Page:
man speaking

Vint Cerf

Looking into the future, tell us about your idea of how will communication look like, say in 10 years from now.

Let's look at the trends. First of all, we know that an increasing amount of the mobile network is absolutely visible. It's not very many years from now, there will be more people in Africa using the network than there are in Europe, for example. The second thing that's happen is called the Internet of things.These are simply devices that we use around the house, at home, in the office, in the car, that we carry around with us, or maybe even have in our clothing. These are devices that are Internet-enabled. They are gathering information about our state of health. They are keeping track of where we are so we don't get lost. They are helping us manage our security systems, our environmental systems, heating, ventilation and air conditioning.

Some day they may even actually help run the automobile, and even steer it. As you know, Google has self-driving cars in San Francisco. So we can see this Internet of things coming very quickly. It will lead to smart homes, which will lead to smart cities. So we will have cities monitoring their use of electricity, their use of other resources, the flow of resources, the commerce in the town. The result of this is cities that will be able to make better use of their resources and guide us in terms of, you know, where do we drive our cars, how should we be routed through the city? What restaurants are available, which ones will have a big lone line? All kinds of things like that will make life easier for us in our urban environment.

But it will also make us more transparent, which means that companies like Google will track us 100 percent of the time.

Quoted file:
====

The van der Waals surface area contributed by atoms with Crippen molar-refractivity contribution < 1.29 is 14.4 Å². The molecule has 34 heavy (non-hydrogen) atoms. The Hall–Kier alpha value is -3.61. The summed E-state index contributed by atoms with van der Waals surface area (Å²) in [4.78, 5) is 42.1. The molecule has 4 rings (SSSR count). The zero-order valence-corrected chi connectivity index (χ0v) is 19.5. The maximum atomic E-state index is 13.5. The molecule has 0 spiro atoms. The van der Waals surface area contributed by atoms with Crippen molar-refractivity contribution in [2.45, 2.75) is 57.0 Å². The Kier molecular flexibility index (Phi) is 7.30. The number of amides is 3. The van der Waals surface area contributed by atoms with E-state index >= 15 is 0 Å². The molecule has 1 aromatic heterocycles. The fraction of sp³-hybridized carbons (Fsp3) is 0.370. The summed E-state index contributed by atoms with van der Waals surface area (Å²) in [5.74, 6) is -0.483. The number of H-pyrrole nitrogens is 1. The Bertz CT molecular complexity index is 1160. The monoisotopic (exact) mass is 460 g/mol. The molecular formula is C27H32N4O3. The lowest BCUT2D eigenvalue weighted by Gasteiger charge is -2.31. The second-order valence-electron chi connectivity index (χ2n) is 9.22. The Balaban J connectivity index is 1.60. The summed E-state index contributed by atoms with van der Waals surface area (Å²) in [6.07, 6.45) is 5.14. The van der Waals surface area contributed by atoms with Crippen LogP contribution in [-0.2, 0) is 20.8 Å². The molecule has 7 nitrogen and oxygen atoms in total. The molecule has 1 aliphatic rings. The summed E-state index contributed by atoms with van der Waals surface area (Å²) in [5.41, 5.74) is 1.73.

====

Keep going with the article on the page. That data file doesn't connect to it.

Well, it's not Google that will be tracking you. It will be the, you know, cameras that are keeping track of the flow of traffic and your payment on the toll roads and all those other things that will be absolutely normal. Your mobile needs to know where you are so it can connect you to the nearest base station, for example. But it's clear that your location will be a lot more visible than it would otherwise be.

People say, oh, we are globally connected now. But do you really think that this promotes deep understanding between different people, between individuals? Or is it more of a superficial thing?

This is an interesting question. I have several reactions to this.The first one is, that this is the first time we've had the opportunity to preserve culture. And the stories, the music, the art, the buildings and architecture. In a way that many people can experience even if they can't physically go there. We spend a lot of time at Google, we have this Culture Institute in Paris, we are accumulating - or helping others to accumulate - essentially virtual tours of museums all over the world. So in that sense, I think that this is a highly socially valuable preserving activity.

On the other hand, you do know that written communications can sometimes be very confusing. People misinterpret things. Google has gone to an enormous amount of trouble to learn how to translate languages. We believe that as time goes on and more and more material is available to drive our algorithms, that our ability to do a good job of conversion will get better and better. So I actually think, in the long run, that the network will improve our ability to communicate directly and will also improve our ability to experience other peoples' cultures and social norms and conventions, which I hope will make us into the global village that was once imagined in the 1970's.

Vint Cerf is an American computer scientist who is recognized as one of the "Godfathers of the Internet." His contributions have been acknowledged by numerous awards that include the Presidential Medal of Freedom. Cerf has worked for Google as a Vice President and Chief Internet Evangelist since October 2005.